Motor Co. provides investors with a mixed bag for 2005, saying first-quarter financial results will be much weaker than anticipated, while the full year should be on track with 2004.
The world’s No.2 auto maker says it expects first-quarter production to slip to 920,000 units in North America, an 88,000-unit decline from like-2003.
Europe will see output cut by 8,000 units to 460,000 during the period, while production at’s tarnished Premiere Automotive Group luxury brands should decline by 12,000 units to 200,000.
The production shortfalls and expected model changeovers during the quarter should result in a weak $0.25-$0.35 earnings per share, Ford Chief Financial Officer Don Leclair tells analysts and investors during a conference call.
“We expect it to be a little worse in the first-quarter than a year-ago, with improvement coming later in the year,” he says.
While competitive pressures will remain intense across all major global markets, Ford says it expects full-year financial results to fall within the $5 billion-$5.7 billion range, slightly below the $5.8 billion reported in 2004.
The automotive portion of Ford’s business should post significant improvements in 2005, with profits accelerating to $1.5 billion-$2 billion, a sharp increase from $900 million in 2004, while financial services profits are seen dipping to $3.5 billion-$3.7 billion compared with prior-year’s $4.9 billion.
Ford Motor Credit Co. says it expects to report weaker results this year due to rising interest rates and a revised focus on growing its finance business within Ford automotive brands.
Leclair says Ford’s automotive operations will benefit from a slight improvement in overall mix in 2005, resulting in a positive gain of $900 million during the year. Maybe most surprising, the CFO says he expects Ford to post a $1.1 billion gain in net pricing during the year.
Overall automotive operations cost performance will be “flat,” he adds, due to rising raw material costs, while the weak U.S. dollar could result in a $600 million drag in automotive earnings during the year.
Another negative comes in the form of higher health care, pension and other legacy costs, particularly in the U.S. and Europe. “Pension and health-care costs are headwinds,” Leclair says. “This is a significant cost issue for us and the entire industry.” (See related story: The Health Care Crisis)
Ford Chairman Bill Ford says the auto maker will focus on more than just financial improvement during the year, with product quality and customer satisfaction among the other prime drivers for 2005.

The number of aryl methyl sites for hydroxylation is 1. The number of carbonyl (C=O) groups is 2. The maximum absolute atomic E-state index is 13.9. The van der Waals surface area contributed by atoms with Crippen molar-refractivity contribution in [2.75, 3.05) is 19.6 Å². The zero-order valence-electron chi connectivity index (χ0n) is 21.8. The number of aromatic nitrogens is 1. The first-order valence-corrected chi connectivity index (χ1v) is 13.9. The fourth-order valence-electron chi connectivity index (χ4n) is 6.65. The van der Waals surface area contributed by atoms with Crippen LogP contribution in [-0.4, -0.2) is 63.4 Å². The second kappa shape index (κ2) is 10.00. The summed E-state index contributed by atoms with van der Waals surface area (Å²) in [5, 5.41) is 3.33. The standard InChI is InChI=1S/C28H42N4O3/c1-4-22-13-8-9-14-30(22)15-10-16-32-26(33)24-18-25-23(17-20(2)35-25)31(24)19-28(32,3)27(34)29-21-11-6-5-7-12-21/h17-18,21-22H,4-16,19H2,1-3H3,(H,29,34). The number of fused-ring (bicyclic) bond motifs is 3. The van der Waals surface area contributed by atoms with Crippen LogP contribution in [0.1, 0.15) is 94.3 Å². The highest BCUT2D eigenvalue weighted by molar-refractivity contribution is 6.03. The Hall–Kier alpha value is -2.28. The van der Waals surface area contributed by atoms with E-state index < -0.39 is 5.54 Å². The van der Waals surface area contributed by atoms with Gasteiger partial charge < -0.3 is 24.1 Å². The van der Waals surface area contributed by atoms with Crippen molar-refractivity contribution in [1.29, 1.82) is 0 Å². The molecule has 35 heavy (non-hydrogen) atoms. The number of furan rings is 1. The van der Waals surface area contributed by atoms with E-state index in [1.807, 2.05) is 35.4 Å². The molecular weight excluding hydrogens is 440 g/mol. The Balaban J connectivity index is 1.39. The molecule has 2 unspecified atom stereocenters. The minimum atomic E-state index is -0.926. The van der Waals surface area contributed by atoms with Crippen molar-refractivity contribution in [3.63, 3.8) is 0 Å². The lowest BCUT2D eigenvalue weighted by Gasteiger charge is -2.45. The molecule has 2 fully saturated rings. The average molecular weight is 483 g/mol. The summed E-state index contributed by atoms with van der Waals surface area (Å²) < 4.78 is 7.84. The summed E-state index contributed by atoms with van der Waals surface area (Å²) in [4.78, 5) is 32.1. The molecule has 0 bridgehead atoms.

“We are not going to let up on quality and costs or any of the fundamentals of our business, not in 2005, or ever,” he says.
“We won’t grow our share by pushing our volumes into rental fleets (and) by mid-decade will have launched 150 new products. We’re going to take advantage of these new products…to grow our business profitably.”
PAG (including Jaguar, Land Rover,and Volvo) is expected to post the most significant turnaround in 2005, with profits reaching $450 million, a vast change from the $740 million loss reported in 2004.
The improvement will come on the back of gains in overall product mix, as well as net pricing and further cost reductions, the auto maker says.
Ford President and COO Jim Padilla
New products, including the Range Rover Sport, Volvo Cabriolet and Jaguar XJ Diesel, should provide added foundation for the luxury group’s recovery during the year.
Increased commonality between PAG and non-PAG product development teams also should provide added benefits, says Jim Padilla, Ford’s chief operating officer.
He points to the joint development of the upcoming Ford Focus Cabriolet and Volvo Cabriolet as examples of how the auto maker can create synergies without diluting brand distinctions.
Padilla tells analysts Ford will continue on its commonality drive, noting the CD3 platform (used in the Mazda6, Ford Fusion, Mercury Milan and Lincoln Zephyr) as another example of wide spread sharing throughout Ford’s product development teams.
He says the Mazda6 and Fusion share 57% common parts, while the Fusion and Milan have 90% common components; Fusion and Zephyr 72%.
“We’re using more commonality with very distinctive products,” Padilla says. “We’re not jamming them (the new products) into the market place, which forces us to discount them.”